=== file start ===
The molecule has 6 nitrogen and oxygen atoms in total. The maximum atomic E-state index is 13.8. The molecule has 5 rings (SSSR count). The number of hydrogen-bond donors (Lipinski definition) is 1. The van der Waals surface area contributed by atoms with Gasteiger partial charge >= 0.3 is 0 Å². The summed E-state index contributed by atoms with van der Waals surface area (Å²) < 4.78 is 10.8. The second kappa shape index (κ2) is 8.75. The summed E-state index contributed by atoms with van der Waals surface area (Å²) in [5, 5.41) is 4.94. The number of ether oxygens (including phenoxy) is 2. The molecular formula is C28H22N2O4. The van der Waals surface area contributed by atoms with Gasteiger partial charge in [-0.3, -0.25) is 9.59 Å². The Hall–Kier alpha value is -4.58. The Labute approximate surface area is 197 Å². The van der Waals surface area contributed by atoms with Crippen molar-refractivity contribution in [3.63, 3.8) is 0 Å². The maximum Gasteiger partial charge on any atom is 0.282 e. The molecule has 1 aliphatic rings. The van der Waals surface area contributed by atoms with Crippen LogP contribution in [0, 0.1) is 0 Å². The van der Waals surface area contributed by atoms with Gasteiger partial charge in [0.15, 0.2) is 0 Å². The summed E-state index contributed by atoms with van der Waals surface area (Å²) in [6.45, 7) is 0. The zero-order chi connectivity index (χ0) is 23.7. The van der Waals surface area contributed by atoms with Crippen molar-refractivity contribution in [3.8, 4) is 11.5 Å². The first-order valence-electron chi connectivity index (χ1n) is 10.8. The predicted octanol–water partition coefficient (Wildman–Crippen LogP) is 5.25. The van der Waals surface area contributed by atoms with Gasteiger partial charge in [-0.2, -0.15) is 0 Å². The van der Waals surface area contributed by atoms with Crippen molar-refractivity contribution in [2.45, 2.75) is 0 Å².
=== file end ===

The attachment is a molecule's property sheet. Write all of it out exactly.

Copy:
The molecule has 6 nitrogen and oxygen atoms in total. The maximum atomic E-state index is 13.8. The molecule has 5 rings (SSSR count). The number of hydrogen-bond donors (Lipinski definition) is 1. The van der Waals surface area contributed by atoms with Gasteiger partial charge >= 0.3 is 0 Å². The summed E-state index contributed by atoms with van der Waals surface area (Å²) < 4.78 is 10.8. The second kappa shape index (κ2) is 8.75. The summed E-state index contributed by atoms with van der Waals surface area (Å²) in [5, 5.41) is 4.94. The number of ether oxygens (including phenoxy) is 2. The molecular formula is C28H22N2O4. The van der Waals surface area contributed by atoms with Gasteiger partial charge in [-0.3, -0.25) is 9.59 Å². The Hall–Kier alpha value is -4.58. The Labute approximate surface area is 197 Å². The van der Waals surface area contributed by atoms with Crippen molar-refractivity contribution in [3.63, 3.8) is 0 Å². The maximum Gasteiger partial charge on any atom is 0.282 e. The molecule has 1 aliphatic rings. The van der Waals surface area contributed by atoms with Crippen LogP contribution in [0, 0.1) is 0 Å². The van der Waals surface area contributed by atoms with Gasteiger partial charge in [0.15, 0.2) is 0 Å². The summed E-state index contributed by atoms with van der Waals surface area (Å²) in [6.45, 7) is 0. The zero-order chi connectivity index (χ0) is 23.7. The van der Waals surface area contributed by atoms with Crippen molar-refractivity contribution in [3.8, 4) is 11.5 Å². The first-order valence-electron chi connectivity index (χ1n) is 10.8. The predicted octanol–water partition coefficient (Wildman–Crippen LogP) is 5.25. The van der Waals surface area contributed by atoms with Gasteiger partial charge in [-0.2, -0.15) is 0 Å². The van der Waals surface area contributed by atoms with Crippen molar-refractivity contribution in [2.45, 2.75) is 0 Å².